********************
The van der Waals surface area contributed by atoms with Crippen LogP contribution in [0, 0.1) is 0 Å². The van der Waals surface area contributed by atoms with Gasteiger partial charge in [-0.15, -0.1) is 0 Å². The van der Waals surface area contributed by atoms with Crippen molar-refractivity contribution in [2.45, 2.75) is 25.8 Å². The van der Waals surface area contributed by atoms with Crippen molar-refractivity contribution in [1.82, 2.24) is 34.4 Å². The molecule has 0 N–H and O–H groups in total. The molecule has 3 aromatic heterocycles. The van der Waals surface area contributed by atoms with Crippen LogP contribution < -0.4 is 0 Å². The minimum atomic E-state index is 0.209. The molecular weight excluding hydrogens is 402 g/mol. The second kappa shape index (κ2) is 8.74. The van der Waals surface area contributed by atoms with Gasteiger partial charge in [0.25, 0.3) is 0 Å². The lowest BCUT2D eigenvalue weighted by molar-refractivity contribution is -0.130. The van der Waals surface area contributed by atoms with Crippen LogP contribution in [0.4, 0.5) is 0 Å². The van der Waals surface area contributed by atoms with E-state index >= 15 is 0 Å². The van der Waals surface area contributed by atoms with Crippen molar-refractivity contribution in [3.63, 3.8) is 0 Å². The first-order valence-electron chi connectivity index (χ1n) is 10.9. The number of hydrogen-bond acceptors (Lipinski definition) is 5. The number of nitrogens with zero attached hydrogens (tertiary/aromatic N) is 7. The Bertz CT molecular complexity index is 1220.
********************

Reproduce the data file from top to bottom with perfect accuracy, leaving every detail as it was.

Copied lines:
The van der Waals surface area contributed by atoms with Crippen LogP contribution in [0, 0.1) is 0 Å². The van der Waals surface area contributed by atoms with Gasteiger partial charge in [-0.15, -0.1) is 0 Å². The van der Waals surface area contributed by atoms with Crippen molar-refractivity contribution in [2.45, 2.75) is 25.8 Å². The van der Waals surface area contributed by atoms with Crippen molar-refractivity contribution in [1.82, 2.24) is 34.4 Å². The molecule has 0 N–H and O–H groups in total. The molecule has 3 aromatic heterocycles. The van der Waals surface area contributed by atoms with Crippen LogP contribution < -0.4 is 0 Å². The minimum atomic E-state index is 0.209. The molecular weight excluding hydrogens is 402 g/mol. The second kappa shape index (κ2) is 8.74. The van der Waals surface area contributed by atoms with Gasteiger partial charge in [0.25, 0.3) is 0 Å². The lowest BCUT2D eigenvalue weighted by molar-refractivity contribution is -0.130. The van der Waals surface area contributed by atoms with Crippen LogP contribution in [0.4, 0.5) is 0 Å². The van der Waals surface area contributed by atoms with E-state index >= 15 is 0 Å². The van der Waals surface area contributed by atoms with Crippen molar-refractivity contribution in [3.63, 3.8) is 0 Å². The first-order valence-electron chi connectivity index (χ1n) is 10.9. The number of hydrogen-bond acceptors (Lipinski definition) is 5. The number of nitrogens with zero attached hydrogens (tertiary/aromatic N) is 7. The Bertz CT molecular complexity index is 1220.